Dolly Parton wasn’t too keen on the daily grind of working 9-5, and as someone who doesn’t have a Monday-Friday job, I’m a mere wannabe hack  after all, I miss out on all the things that folks like Dolly have to do.

One definite advantage Ms Parton might comment on is not being stuck in rush-hour traffic. I don’t have to get up at the crack of dawn and battle it out whenthe traffic starts jumpin’ on the morning commute.

Fellow commuters are sleep-deprived, cranky at having to be awake at such an ungodly hour and the thought of being squashed together with other people sardine-style.

If you’re lucky enough to sit down this may involve balancing precariously on the edge of a seat while the next person elbows you as they read the Metro. But if you fail to grab the last seat and are left standing (bad times) you may have the delight of becoming intimately acquainted with someone’s armpit. Joy.

Rush hour commute: not quite at Indian levels... yet

Another advantage is you don’t have a nightmare of a boss who never gives you credit for the hard work you do. You don’t clash with work colleagues because, quite simply, you don’t have any.

Flexi-hours come into their own as a wannabe. Lie-in? Go on then. Gourmet-style breakfast instead of a rushed bowl of cornflakes? Of course, you can’t work without eating properly. All day pyjama session? Why the hell not? Sneaky 90-minute lunch break, well, because it’s you….

Sounds like a dream. But in fact like sick days, which you can’t truly appreciate if you really are unwell, being a wannabe instead of an actual player isn’t as good as it sounds.

You may not have to get up really early, but when you do, what do you actually do? Pottering around in your PJs until 11am (or all day, let’s face it we’ve all done it) may feel like a guilty pleasure, but what happens when the novelty wears off? Then it’s time to face up to the fact that you’re a grown woman without a job wearing a novelty, albeit comfortable, elasticated flannel suit. Nice.

Flannel lover: Bridget Jones, champion of pyjama-wearing

As someone who has done the London and Manchester rush-hour commute (often wedged between a Chinese tourist and a greying businessman) I long to get back in the game. When I wasn’t clinging to the edge of a seat or a handrail, I enjoyed people-watching. Whether it was imagining what job they did, coming up with editorial ideas, or having a chat (yes this even happened in London!) more often than not I enjoyed rather than endured the daily commute.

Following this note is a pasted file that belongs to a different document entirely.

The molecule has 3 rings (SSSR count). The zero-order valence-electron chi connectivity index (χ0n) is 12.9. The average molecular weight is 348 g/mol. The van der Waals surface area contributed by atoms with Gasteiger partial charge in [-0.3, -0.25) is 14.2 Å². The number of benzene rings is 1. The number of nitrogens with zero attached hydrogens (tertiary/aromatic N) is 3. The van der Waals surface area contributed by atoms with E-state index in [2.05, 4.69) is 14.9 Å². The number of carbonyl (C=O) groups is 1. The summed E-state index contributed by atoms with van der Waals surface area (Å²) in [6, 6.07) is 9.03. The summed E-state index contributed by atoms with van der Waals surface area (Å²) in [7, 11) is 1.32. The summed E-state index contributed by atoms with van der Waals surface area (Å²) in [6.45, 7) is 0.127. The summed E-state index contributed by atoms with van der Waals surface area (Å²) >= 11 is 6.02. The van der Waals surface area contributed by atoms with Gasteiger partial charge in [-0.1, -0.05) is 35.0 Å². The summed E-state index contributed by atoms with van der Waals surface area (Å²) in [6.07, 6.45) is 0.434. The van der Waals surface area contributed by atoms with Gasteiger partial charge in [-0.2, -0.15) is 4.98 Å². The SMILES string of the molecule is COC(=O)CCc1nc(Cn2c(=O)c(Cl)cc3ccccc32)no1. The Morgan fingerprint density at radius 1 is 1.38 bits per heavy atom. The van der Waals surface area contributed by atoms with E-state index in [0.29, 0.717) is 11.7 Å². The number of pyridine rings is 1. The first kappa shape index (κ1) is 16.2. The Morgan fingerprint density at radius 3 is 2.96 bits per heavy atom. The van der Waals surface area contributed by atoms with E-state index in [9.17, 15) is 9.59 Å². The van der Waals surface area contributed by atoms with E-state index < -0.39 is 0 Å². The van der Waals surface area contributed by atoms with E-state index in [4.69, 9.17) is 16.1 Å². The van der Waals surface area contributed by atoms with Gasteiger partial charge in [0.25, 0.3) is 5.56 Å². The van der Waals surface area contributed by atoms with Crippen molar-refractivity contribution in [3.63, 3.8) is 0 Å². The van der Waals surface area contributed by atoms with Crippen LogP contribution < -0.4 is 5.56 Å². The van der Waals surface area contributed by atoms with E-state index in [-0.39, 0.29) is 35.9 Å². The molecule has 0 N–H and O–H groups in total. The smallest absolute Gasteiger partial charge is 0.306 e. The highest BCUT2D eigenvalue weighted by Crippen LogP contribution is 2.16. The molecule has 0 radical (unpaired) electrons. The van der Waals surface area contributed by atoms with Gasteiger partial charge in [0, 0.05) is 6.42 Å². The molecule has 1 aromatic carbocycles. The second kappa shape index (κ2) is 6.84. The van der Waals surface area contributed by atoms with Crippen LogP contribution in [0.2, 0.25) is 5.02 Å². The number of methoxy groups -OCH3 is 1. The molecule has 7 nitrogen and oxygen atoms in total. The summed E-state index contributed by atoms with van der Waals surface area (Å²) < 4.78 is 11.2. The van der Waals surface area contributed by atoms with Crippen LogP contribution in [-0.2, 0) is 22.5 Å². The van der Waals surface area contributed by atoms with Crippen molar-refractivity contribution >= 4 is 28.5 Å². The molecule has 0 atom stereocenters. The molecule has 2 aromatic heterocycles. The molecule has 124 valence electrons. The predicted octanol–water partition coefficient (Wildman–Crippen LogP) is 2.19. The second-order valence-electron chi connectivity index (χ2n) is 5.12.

Nightmare boss and annoying colleagues? Bring them on! There’s nothing more demoralising than not speaking to someone in a work capacity for an entire eight hours. You may not like Steph from admin, but at least you can say hello to her, and then talk to Debbie, who you do like…. about Steph.

And if you indulge in huge breakfasts and lengthy lunches everyday, the only change you’ll see is in your waist-band (which you won’t notice straight-away because you’re wearing pyjamas all the time.) It’s a dangerous cycle.

I look forward to the day when the alarm clock screams me awake, I only have time to grab a piece of toast before I head out of the door and I’m in the same boat as a lot of  my friends having a ‘nightmare’ commute. Then I’ll get the chance to spend eight hours with people at work before heading home, kicking my heels off and feeling satisfied at a job well done.

For now it’s job applications, buckets of tea and, of course, pyjamas.

Hello world

25 Sep

Well hello there and welcome to just another wannabe hack!

This blog will detail my day-to-day attempts at getting paid journalism work, (hey, a girl can dream) and also give you, dear reader, a chance to look behind the scenes at what goes on at wannabehack HQ.

So pop the kettle on, grab a brew and take five minutes out of your busy day to see what’s new. Let’s take a journey together and see where we end up.


Tea: The life-blood of all hacks